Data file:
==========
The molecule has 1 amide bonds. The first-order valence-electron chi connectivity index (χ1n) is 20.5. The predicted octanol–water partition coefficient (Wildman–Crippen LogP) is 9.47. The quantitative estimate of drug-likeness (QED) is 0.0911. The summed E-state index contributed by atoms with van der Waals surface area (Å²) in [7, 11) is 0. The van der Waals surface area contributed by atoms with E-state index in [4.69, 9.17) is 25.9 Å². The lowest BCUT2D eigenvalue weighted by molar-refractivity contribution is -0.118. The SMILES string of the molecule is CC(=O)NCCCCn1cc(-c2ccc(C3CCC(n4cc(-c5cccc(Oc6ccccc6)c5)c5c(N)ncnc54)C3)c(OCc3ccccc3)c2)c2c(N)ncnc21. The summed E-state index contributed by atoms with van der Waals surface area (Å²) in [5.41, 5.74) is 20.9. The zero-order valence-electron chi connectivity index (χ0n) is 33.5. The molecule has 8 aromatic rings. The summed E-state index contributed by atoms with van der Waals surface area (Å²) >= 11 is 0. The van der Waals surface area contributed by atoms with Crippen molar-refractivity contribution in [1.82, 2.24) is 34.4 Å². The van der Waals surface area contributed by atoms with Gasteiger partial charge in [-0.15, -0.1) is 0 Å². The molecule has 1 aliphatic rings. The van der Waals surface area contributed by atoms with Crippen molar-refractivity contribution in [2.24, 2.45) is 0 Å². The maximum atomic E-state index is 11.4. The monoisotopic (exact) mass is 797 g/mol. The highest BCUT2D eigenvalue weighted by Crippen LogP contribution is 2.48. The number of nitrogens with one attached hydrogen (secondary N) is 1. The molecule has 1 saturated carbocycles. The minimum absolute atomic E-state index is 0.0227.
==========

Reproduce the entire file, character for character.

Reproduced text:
The molecule has 1 amide bonds. The first-order valence-electron chi connectivity index (χ1n) is 20.5. The predicted octanol–water partition coefficient (Wildman–Crippen LogP) is 9.47. The quantitative estimate of drug-likeness (QED) is 0.0911. The summed E-state index contributed by atoms with van der Waals surface area (Å²) in [7, 11) is 0. The van der Waals surface area contributed by atoms with E-state index in [4.69, 9.17) is 25.9 Å². The lowest BCUT2D eigenvalue weighted by molar-refractivity contribution is -0.118. The SMILES string of the molecule is CC(=O)NCCCCn1cc(-c2ccc(C3CCC(n4cc(-c5cccc(Oc6ccccc6)c5)c5c(N)ncnc54)C3)c(OCc3ccccc3)c2)c2c(N)ncnc21. The summed E-state index contributed by atoms with van der Waals surface area (Å²) in [5.41, 5.74) is 20.9. The zero-order valence-electron chi connectivity index (χ0n) is 33.5. The molecule has 8 aromatic rings. The summed E-state index contributed by atoms with van der Waals surface area (Å²) >= 11 is 0. The van der Waals surface area contributed by atoms with Crippen molar-refractivity contribution in [1.82, 2.24) is 34.4 Å². The van der Waals surface area contributed by atoms with Gasteiger partial charge in [-0.15, -0.1) is 0 Å². The molecule has 1 aliphatic rings. The van der Waals surface area contributed by atoms with Crippen molar-refractivity contribution in [2.24, 2.45) is 0 Å². The maximum atomic E-state index is 11.4. The monoisotopic (exact) mass is 797 g/mol. The highest BCUT2D eigenvalue weighted by Crippen LogP contribution is 2.48. The number of nitrogens with one attached hydrogen (secondary N) is 1. The molecule has 1 saturated carbocycles. The minimum absolute atomic E-state index is 0.0227.